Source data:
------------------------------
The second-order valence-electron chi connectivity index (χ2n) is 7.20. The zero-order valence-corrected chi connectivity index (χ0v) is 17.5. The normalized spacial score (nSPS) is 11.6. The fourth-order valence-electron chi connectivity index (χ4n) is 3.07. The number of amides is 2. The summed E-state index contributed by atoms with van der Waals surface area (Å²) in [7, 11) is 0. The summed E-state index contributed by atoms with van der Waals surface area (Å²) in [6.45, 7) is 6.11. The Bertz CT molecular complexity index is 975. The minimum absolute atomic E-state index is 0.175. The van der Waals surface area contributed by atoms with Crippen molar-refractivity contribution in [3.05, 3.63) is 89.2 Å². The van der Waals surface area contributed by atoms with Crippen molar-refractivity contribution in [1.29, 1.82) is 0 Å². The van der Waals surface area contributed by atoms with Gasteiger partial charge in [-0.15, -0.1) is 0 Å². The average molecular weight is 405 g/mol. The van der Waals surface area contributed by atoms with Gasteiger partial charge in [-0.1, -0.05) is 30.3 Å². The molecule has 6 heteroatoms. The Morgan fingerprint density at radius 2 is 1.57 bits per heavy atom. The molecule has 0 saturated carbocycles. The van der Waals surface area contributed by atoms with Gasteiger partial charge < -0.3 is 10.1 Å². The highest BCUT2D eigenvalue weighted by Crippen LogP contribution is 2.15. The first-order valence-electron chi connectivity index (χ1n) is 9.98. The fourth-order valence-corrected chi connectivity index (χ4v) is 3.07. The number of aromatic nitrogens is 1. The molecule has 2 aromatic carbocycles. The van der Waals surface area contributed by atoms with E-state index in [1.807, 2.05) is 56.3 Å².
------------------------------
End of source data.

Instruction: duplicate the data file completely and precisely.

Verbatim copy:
The second-order valence-electron chi connectivity index (χ2n) is 7.20. The zero-order valence-corrected chi connectivity index (χ0v) is 17.5. The normalized spacial score (nSPS) is 11.6. The fourth-order valence-electron chi connectivity index (χ4n) is 3.07. The number of amides is 2. The summed E-state index contributed by atoms with van der Waals surface area (Å²) in [7, 11) is 0. The summed E-state index contributed by atoms with van der Waals surface area (Å²) in [6.45, 7) is 6.11. The Bertz CT molecular complexity index is 975. The minimum absolute atomic E-state index is 0.175. The van der Waals surface area contributed by atoms with Crippen molar-refractivity contribution in [3.05, 3.63) is 89.2 Å². The van der Waals surface area contributed by atoms with Crippen molar-refractivity contribution in [1.29, 1.82) is 0 Å². The van der Waals surface area contributed by atoms with Gasteiger partial charge in [-0.15, -0.1) is 0 Å². The average molecular weight is 405 g/mol. The van der Waals surface area contributed by atoms with Gasteiger partial charge in [-0.1, -0.05) is 30.3 Å². The molecule has 6 heteroatoms. The Morgan fingerprint density at radius 2 is 1.57 bits per heavy atom. The molecule has 0 saturated carbocycles. The van der Waals surface area contributed by atoms with Gasteiger partial charge < -0.3 is 10.1 Å². The highest BCUT2D eigenvalue weighted by Crippen LogP contribution is 2.15. The first-order valence-electron chi connectivity index (χ1n) is 9.98. The fourth-order valence-corrected chi connectivity index (χ4v) is 3.07. The number of aromatic nitrogens is 1. The molecule has 2 aromatic carbocycles. The van der Waals surface area contributed by atoms with E-state index in [1.807, 2.05) is 56.3 Å².